Remind yourself of why you’re moving in the first place. A job transfer, or is it a voluntary choice? Obviously, whether or not you had some degree of control over the decision will affect your outlook. Regardless of your answer to that question, round up as much information as you can about your new hometown. What kinds of cultural offerings does the town/city offer? What are its landmarks and natural attractions? Research some possible day trips you might take with the family once you’re settled. Is your new hometown near state borders, giving you the opportunity to explore different regions of the country without much effort?

Envision your new home. Where will you place the furniture? Remind yourself of the home’s primary selling points. Will you have more space? More closets? A large backyard and/or swimming pool? What does your new street look like? Do a lot of young families reside there? If so, your children are likely to be reassured by that knowledge. As often as possible, try to picture yourself and your family fully adapted to your new environment.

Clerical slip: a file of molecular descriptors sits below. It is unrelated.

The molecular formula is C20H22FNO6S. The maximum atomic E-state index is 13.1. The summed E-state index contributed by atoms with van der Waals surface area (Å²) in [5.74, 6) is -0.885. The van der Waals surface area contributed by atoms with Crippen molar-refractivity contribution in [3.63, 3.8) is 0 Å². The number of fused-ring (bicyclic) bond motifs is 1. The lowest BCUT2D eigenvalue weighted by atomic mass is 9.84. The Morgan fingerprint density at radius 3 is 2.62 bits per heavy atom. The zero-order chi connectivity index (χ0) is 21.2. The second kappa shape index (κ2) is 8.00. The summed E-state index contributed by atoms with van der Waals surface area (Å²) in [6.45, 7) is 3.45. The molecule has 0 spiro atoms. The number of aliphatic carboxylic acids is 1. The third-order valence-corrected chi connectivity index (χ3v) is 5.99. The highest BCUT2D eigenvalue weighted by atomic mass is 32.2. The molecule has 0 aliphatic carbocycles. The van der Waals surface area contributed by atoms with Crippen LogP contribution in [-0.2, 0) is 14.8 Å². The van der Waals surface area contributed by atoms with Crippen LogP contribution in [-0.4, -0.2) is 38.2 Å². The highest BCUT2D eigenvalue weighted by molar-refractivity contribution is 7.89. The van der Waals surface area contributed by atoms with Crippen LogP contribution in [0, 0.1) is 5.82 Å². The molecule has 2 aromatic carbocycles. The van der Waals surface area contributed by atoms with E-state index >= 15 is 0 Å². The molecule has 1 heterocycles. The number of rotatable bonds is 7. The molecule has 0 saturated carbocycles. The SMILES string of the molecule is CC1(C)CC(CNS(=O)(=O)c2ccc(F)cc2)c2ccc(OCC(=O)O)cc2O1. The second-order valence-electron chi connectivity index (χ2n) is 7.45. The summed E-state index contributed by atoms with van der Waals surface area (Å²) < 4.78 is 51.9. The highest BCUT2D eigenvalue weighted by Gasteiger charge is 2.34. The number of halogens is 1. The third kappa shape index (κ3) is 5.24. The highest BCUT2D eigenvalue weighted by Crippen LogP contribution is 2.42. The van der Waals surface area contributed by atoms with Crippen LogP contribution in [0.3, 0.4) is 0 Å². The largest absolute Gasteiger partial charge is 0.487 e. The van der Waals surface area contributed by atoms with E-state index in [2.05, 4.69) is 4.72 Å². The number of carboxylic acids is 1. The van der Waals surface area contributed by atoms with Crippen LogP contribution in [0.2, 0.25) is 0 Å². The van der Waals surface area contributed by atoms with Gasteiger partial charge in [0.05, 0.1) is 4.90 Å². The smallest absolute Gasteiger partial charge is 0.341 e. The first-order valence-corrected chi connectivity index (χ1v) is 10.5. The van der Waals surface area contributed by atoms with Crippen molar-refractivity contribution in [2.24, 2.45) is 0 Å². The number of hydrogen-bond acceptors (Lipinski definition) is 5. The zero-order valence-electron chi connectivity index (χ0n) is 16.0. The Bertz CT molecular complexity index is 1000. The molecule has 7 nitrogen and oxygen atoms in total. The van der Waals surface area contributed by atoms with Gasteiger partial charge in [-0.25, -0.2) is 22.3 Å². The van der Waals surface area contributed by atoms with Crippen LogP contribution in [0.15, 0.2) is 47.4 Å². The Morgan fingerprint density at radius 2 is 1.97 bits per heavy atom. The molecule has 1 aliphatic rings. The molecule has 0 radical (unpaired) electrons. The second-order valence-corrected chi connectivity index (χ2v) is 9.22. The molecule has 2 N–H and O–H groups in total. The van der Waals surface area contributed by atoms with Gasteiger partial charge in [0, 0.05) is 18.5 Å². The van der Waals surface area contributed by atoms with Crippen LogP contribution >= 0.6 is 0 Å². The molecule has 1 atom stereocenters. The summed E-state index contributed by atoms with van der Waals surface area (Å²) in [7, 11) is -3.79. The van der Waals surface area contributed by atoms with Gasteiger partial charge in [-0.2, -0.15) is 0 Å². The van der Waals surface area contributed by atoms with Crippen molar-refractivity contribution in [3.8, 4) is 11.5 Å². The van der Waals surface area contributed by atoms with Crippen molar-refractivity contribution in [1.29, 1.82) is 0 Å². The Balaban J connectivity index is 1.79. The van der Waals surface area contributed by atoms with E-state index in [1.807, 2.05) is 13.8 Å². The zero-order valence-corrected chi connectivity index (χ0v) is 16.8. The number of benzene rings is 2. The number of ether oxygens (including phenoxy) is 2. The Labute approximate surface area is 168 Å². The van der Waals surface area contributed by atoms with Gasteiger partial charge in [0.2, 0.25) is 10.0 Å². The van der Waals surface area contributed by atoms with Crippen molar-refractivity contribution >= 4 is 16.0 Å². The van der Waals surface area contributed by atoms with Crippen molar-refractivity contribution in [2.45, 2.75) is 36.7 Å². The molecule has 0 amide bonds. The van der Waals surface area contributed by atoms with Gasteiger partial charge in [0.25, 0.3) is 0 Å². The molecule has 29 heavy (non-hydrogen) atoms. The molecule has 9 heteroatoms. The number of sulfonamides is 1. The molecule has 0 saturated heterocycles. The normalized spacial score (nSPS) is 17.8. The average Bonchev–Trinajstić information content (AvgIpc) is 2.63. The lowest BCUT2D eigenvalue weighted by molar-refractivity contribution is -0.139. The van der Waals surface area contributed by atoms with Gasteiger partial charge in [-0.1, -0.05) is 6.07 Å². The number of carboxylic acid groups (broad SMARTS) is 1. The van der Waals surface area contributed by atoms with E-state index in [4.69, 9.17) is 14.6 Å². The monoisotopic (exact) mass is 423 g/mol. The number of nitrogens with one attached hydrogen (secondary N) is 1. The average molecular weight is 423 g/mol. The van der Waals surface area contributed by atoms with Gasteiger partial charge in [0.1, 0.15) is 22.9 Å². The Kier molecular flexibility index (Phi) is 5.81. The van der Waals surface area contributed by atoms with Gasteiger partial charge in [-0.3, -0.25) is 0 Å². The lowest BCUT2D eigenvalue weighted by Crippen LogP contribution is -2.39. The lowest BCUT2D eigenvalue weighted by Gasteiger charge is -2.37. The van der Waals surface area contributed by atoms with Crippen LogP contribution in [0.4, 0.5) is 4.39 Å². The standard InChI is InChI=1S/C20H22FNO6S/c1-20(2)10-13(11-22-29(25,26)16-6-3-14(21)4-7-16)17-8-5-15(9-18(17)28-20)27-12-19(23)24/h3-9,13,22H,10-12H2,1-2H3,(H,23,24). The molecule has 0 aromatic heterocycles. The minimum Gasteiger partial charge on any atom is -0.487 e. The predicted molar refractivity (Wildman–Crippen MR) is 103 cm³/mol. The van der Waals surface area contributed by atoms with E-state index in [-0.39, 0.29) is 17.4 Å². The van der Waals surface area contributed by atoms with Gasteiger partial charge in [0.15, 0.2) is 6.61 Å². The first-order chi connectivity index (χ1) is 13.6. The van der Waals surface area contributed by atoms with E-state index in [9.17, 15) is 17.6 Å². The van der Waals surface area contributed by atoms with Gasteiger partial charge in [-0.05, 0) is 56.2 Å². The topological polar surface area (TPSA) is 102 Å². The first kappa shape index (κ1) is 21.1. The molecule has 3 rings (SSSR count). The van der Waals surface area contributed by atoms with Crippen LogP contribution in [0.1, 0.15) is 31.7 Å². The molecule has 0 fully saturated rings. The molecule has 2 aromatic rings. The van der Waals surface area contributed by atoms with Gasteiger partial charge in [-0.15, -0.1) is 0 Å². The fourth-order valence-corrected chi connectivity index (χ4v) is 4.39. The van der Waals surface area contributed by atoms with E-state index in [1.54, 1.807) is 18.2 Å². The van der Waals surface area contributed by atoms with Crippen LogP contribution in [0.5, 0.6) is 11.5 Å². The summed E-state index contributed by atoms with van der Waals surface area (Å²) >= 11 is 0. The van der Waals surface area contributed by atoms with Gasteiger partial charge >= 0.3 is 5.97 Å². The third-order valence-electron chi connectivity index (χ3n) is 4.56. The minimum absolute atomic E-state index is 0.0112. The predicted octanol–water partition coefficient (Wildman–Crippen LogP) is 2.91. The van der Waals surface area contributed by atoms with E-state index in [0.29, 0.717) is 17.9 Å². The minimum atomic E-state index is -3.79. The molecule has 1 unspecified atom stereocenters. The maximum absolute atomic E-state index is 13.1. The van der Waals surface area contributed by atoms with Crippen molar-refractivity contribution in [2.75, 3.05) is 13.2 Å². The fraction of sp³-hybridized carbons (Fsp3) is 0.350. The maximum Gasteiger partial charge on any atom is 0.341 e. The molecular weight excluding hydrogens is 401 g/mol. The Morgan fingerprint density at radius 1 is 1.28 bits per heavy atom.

Remember to have a little fun occasionally. You’re still allowed, even if you feel as if you don’t have a penny left to your name. Take the family out to dinner, to a movie or a picnic — anything that gets all of you out of the house and away from boxes, paperwork, emotions and all of those pre-move concerns. Keep a regular “date” to get out together — for example, every Friday night leading up to the move. Take your mind off your stress for a few hours, and remind yourself that your family members are experiencing many of the same emotions. Like misery, stress often loves company, so enjoy your time together and remember that this stress won’t last forever. Regardless of what you’re feeling now, the move will happen and everything will eventually fall into place. Journeying into the unknown is what makes life rewarding, so trust in your Realtor’s expertise and in your family’s resilience, and look forward to the journey ahead.